Bad VS Good Motor Mounts

Motor and transmission mounts keep these pieces of sophisticated machinery in place, but are also designed to dampen the kind of vibration you would have otherwise inevitably felt from all of the tiny explosions happening inside these components.

Extreme Wear On Motor Mounts

If your motor mount or transmission mount have busted (or are just degrading) you’ll probably start to feel a little bit of extra vibration than you are used to. This increases at higher speeds as your components work harder and harder, but you should feel a bit of vibration at a standstill with the engine on, too.

Related: Can You Drive With Bad Motor Mounts?

6. Torn or Disconnected Vacuum Hose

A relatively common issue that can cause car shakes when accelerating that get pretty violent really quickly. Even just a tiny tear in your vacuum hose can cause big problems.

When your vacuum hose becomes compromised or loose, the air pressure in your engine is going to go all out of whack. That’s going to cause a ripple effect across each of the numerous sensors in your vehicle, creating backfire problems, loss of power problems, and an engine that runs anything but smoothly.

Inspect your hoses, make sure they are where they are supposed to be, and double confirm that they are in good condition. Anything that looks like it should be replaced definitely needs to be, though this is (usually) a pretty inexpensive fix.

7. Poorly Attached Wheel

Believe it or not, loose lug nuts are a much more dangerous problem than most people realize.

Lug nuts that have not been properly torqued down on the wheel hub inevitably work themselves loose over time, and that allows your wheels to wiggle and wobble as you drive down the road.

Given enough time, though, those lug nuts will work themselves clear off of the lug itself – and that’s when your wheel is most likely to come flying off of your vehicle

Confirming loose lug nuts are the reason that your car is shaking while accelerating is pretty simple and straightforward. Simply try to twist them with your fingers alone and see how tight or loose they are.

It’s not a bad idea to slap a torque wrench on each lug nut and make sure that it is torqued correctly, either.

This will help guarantee that your lug nuts stay in place (and that your wheel does, too).

8. Bent Driveshaft

Rear wheel drive vehicles (and all-wheel-drive vehicles) are going to have a driveshaft that pushes power from the engine all the way back to the rear axle.

Driveshaft damage (especially a bent driveshaft) is usually a result of an accident and not wear and tear. You’ll start to notice shaking at lower speeds that gets worse and worse as you accelerate.

Unfortunately, this is a component you can’t bend back into shape. If your driveshaft is causing shaking while you accelerate you’ll need to swap it out for a new one.

9. Brake Caliper Is Sticking

Breaking systems on all vehicles need to be kept up and maintained just like everything else.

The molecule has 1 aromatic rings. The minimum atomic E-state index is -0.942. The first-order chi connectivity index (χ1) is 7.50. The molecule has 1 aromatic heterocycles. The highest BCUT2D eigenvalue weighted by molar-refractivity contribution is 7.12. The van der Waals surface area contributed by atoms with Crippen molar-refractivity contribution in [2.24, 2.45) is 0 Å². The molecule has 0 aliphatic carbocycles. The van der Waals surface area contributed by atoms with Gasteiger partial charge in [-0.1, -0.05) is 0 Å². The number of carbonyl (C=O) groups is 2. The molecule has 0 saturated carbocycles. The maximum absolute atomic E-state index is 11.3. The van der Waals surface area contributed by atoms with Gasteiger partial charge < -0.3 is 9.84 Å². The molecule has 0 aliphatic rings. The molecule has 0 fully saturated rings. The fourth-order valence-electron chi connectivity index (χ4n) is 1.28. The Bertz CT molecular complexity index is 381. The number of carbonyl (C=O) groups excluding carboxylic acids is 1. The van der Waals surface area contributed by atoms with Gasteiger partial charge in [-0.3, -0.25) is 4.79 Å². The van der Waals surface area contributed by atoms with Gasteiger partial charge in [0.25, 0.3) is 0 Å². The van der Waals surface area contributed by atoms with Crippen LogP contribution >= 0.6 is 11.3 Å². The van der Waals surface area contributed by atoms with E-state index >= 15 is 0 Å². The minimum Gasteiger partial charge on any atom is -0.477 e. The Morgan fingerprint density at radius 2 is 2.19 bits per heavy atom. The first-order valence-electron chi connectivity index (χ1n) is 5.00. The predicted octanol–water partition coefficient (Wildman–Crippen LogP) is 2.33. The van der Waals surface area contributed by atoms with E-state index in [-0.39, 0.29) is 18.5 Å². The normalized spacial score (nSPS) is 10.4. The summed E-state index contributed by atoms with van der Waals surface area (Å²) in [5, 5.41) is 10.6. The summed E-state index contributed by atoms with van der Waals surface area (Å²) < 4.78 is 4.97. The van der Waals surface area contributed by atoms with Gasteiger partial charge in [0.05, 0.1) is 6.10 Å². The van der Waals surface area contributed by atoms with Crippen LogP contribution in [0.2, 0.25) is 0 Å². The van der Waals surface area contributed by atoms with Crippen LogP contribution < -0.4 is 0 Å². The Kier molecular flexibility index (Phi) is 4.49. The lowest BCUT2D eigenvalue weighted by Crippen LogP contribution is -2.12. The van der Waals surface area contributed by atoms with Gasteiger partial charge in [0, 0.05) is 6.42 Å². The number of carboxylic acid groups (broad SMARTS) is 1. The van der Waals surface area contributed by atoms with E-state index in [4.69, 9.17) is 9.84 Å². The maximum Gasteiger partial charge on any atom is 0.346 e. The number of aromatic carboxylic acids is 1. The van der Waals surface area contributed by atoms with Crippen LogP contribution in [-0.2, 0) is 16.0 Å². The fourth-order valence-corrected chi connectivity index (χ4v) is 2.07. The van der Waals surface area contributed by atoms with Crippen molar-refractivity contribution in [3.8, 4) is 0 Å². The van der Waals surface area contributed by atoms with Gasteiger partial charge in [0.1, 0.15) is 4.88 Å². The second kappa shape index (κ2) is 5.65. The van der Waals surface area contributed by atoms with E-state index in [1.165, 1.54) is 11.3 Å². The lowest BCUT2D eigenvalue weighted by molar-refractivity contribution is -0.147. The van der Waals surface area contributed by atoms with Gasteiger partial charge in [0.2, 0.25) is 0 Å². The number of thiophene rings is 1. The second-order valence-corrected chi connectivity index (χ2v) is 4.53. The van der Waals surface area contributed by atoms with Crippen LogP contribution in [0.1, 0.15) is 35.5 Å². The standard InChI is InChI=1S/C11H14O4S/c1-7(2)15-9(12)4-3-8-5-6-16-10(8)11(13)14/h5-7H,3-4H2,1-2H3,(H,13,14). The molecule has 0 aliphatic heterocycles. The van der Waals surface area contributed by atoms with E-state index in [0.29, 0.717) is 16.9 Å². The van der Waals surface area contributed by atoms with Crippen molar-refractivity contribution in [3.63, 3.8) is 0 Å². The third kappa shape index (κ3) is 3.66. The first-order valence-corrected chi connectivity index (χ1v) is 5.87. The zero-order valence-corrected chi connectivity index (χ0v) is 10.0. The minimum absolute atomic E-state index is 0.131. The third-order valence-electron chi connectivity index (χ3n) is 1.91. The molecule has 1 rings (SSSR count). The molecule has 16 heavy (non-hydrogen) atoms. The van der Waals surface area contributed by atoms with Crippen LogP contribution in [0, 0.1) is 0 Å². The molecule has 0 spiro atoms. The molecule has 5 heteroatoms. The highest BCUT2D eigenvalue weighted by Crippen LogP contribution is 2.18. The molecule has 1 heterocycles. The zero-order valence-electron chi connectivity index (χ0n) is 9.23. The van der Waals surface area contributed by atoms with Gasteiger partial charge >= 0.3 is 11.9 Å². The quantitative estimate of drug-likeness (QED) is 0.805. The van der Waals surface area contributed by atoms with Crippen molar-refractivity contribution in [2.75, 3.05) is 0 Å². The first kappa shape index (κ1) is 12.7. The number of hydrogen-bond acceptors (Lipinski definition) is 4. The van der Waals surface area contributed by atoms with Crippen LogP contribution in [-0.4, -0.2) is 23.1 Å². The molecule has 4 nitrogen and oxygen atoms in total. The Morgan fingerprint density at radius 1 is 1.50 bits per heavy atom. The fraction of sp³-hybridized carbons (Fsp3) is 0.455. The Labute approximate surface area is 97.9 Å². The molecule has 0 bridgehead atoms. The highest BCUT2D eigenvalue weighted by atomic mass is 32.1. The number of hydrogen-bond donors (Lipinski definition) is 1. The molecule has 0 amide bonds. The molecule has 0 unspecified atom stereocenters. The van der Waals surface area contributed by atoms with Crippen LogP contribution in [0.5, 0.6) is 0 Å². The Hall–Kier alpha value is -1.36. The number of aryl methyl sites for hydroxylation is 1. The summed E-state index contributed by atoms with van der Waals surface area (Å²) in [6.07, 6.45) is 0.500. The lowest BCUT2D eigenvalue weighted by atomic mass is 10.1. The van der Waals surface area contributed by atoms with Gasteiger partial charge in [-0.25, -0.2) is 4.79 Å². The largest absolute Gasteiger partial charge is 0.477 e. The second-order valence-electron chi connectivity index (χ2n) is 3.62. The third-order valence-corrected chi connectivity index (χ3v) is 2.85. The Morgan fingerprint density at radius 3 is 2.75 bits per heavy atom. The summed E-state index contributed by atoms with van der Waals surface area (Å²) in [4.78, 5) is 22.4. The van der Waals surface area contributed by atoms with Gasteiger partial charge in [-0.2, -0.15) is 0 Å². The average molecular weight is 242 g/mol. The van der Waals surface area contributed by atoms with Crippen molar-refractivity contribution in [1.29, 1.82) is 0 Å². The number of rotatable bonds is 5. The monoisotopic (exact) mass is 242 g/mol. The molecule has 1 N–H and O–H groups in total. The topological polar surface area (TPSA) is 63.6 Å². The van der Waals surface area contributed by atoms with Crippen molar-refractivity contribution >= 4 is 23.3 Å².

Mainly, the piston inside the brake caliper is sticking because the slide pins have lost lubrication, preventing proper engagement and disengagement of the brake pads. Sometimes all you have to do to fix it is to clean and lubricate your caliper to get it back to brand-new condition.

If you have a caliper that is sticking even just a little bit you’ll usually start to notice some shaking and some vibration between 40 miles an hour and 50 miles an hour or so. Speed up even faster and the shaking generally gets worse, and eventually you’ll start to smell something burning – your brakes!

Uneven Wear On Brake Rotor/Pads

When your caliper is sticking, it will quickly wear out the brake rotor/pads, which could make them uneven. So if you didn’t feel vibrations when accelerating, you would definitely feel vibration when pressing on the brake pedal.

In more extreme situations, though, your brake system may have to be replaced (not just the caliper, but the brake lines themselves). This is a great time to swap out your pads, too.

10. Bad CV Axle

Your axles connect your wheels together, and are perfectly straight, which gives you stability and control when you drive your vehicle down the road.

At the same time, it really doesn’t take a whole lot to bend your axle, even just a little bit – which can be enough to throw the balance of your vehicle all out of whack. Like smacking into a curb, bumping over a big rock, or even just being involved in a minor fender bender, which can cause your vehicle to shake, rattle, and roll as you accelerate.

Some CV Axle’s have a thing called “Dynamic Damper” which is a weight that sits in the middle of the axle, and when it becomes misaligned, it can cause vibrations and shaking when accelerating, even if the the whole CV axle and joints are completely fine.

The only way to fix any of those issues is to swap out the axle completely, something you’ll want to do ASAP.

Is It Safe To Drive When Your Car Is Shaking?

It depends what issue is causing your car to shake, but generally, it is not safe to drive a car when it is shaking as it compromises the stability of your vehicle, which puts you at risk of a crash. It is better not to test your luck and figure out what’s causing your car to shake in the first place before proceeding to drive. But a short trip should be fine.